Do believe if I gave Orthodoxy as a gift, it might be put on the shelf. Common Sense 101 is deep but a light. flowing read. I know those who read 101 will get Orthodoxy on their own. One lady, after finishing 101, subscribed to GK.
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43 of 43 people found the following review helpful By Jason E. Smith on March 24, 2007
Format: Paperback
"This is not a book about Chesterton," Ahlquist writes. "It is a book about everything else from a Chestertonian perspective. It is an attempt to get inside of him and inhabit him like a large house so that we can see the world through the windows he provides. . . Chesterton wrote about everything. An ocean of words poured out of his pen. . . It is deep, it is dangerous, it is delightful, it is refreshing, it is full of suprises, it is full of life" (9-10).

Dangerous and delightful indeed. In this unusually written but suprisingly well executed book, we see the genius of Chesterton at work on nearly every level. From poetry to capitalism to catholicism Alhquist extracts and applies the Chestertonian "essence" almost as if he were the man himself. He does this through substantial (but not overbearing) excerpts from Chesterton's volumous writing and careful commentary.

Alhquist seemingly pulls off the impossible: He offers a comprehensive introduction to Chesterton, includes enough direct excerpts from Chesterton's writing to effectively convey his wit and stytle, manages to apply his thinking to the present era, and does it all in under 300 pages. A remarkable feat.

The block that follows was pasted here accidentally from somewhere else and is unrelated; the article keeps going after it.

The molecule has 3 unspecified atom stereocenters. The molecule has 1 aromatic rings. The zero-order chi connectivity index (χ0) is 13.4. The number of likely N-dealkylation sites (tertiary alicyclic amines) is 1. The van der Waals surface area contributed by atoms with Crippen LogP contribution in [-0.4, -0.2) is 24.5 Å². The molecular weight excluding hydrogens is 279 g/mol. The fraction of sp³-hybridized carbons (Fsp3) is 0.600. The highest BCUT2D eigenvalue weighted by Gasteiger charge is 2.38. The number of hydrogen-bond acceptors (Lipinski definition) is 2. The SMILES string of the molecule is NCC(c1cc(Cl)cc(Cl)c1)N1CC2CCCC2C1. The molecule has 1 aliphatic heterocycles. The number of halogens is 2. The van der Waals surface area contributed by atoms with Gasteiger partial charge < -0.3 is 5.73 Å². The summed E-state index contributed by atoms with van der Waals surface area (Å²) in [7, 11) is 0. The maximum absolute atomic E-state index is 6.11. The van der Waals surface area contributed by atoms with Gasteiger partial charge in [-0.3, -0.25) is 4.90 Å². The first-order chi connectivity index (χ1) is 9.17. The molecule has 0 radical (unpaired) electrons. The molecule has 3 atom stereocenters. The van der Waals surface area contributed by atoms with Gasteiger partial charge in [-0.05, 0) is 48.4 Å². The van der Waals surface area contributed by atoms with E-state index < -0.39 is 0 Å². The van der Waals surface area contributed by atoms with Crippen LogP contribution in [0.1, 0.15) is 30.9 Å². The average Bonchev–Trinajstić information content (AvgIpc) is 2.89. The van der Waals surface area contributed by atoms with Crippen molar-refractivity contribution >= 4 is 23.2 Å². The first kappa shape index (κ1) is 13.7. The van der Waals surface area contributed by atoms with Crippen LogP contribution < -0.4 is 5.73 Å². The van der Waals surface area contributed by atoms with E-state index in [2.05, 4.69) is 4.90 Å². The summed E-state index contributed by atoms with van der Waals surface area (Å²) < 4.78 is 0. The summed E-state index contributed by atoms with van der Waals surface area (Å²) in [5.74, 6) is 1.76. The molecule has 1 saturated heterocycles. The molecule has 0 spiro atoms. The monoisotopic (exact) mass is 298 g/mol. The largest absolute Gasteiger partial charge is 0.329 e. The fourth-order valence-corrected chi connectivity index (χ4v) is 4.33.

Whether you come to Chesterton from his Father Brown fiction or from 'Orthodoxy' there is something for everyone here. I was repeatedly suprised by his timeless wisdom and grace. Of the half-dozen books I've read about Chesterton, Ahlquist's is the most well-rounded and interesting.

Highly recommended.
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26 of 26 people found the following review helpful By James S. Mcpherrin on January 18, 2007
Format: Paperback
This book should be required reading for all people who wish to understand more fully the true nature of the human experience. Ahlquist, the head of the American Chesterton Society and publisher of Gilbert Magazine, does a lovely job of presenting Chesterton to the 21st century reader. Although Chesterton died in 1936, his words are as compelling now as they were then. An excellent primer on Chestertonian wisdom and a refreshing affirmation of the Roman Catholic Church. A splendid read.
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21 of 22 people found the following review helpful By bookscdsdvdsandcoolstuff VINE VOICE on April 3, 2007
Format: Paperback
If there is anyone one the planet qualified to write this book, it is Dale Ahlquist. I have never had the privilege of reading, or seeing on TV, anyone more deeply rooted in Chesterton's thought than Ahlquist. As this book is essentially "Chesterton Updated," Ahlquist is certainly the man to do it. If the academy were not in free fall due to political correctness and liberalism, Ahlquist would be a respected and tenured Chesterton scholar tasked with teaching students Chesterton's works.